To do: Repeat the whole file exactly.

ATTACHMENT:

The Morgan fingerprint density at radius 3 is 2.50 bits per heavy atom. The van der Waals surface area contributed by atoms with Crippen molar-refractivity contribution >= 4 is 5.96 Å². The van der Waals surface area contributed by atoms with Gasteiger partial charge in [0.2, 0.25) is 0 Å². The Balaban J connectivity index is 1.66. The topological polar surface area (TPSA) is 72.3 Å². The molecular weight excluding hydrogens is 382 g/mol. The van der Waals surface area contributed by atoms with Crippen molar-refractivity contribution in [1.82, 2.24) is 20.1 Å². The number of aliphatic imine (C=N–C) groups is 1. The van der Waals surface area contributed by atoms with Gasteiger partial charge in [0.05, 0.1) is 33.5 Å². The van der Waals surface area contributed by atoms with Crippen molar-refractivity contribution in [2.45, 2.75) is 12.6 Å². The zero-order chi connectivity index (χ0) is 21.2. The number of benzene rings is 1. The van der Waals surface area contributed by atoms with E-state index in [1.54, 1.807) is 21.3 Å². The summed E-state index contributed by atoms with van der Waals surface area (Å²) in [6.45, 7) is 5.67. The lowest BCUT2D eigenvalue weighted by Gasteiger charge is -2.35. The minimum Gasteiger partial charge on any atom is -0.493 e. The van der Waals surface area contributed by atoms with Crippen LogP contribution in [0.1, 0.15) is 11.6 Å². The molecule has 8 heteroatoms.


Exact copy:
The Morgan fingerprint density at radius 3 is 2.50 bits per heavy atom. The van der Waals surface area contributed by atoms with Crippen molar-refractivity contribution >= 4 is 5.96 Å². The van der Waals surface area contributed by atoms with Gasteiger partial charge in [0.2, 0.25) is 0 Å². The Balaban J connectivity index is 1.66. The topological polar surface area (TPSA) is 72.3 Å². The molecular weight excluding hydrogens is 382 g/mol. The van der Waals surface area contributed by atoms with Crippen molar-refractivity contribution in [1.82, 2.24) is 20.1 Å². The number of aliphatic imine (C=N–C) groups is 1. The van der Waals surface area contributed by atoms with Gasteiger partial charge in [0.05, 0.1) is 33.5 Å². The van der Waals surface area contributed by atoms with Crippen molar-refractivity contribution in [2.45, 2.75) is 12.6 Å². The zero-order chi connectivity index (χ0) is 21.2. The number of benzene rings is 1. The van der Waals surface area contributed by atoms with E-state index in [1.54, 1.807) is 21.3 Å². The summed E-state index contributed by atoms with van der Waals surface area (Å²) in [6.45, 7) is 5.67. The lowest BCUT2D eigenvalue weighted by Gasteiger charge is -2.35. The minimum Gasteiger partial charge on any atom is -0.493 e. The van der Waals surface area contributed by atoms with Crippen LogP contribution in [0.1, 0.15) is 11.6 Å². The molecule has 8 heteroatoms.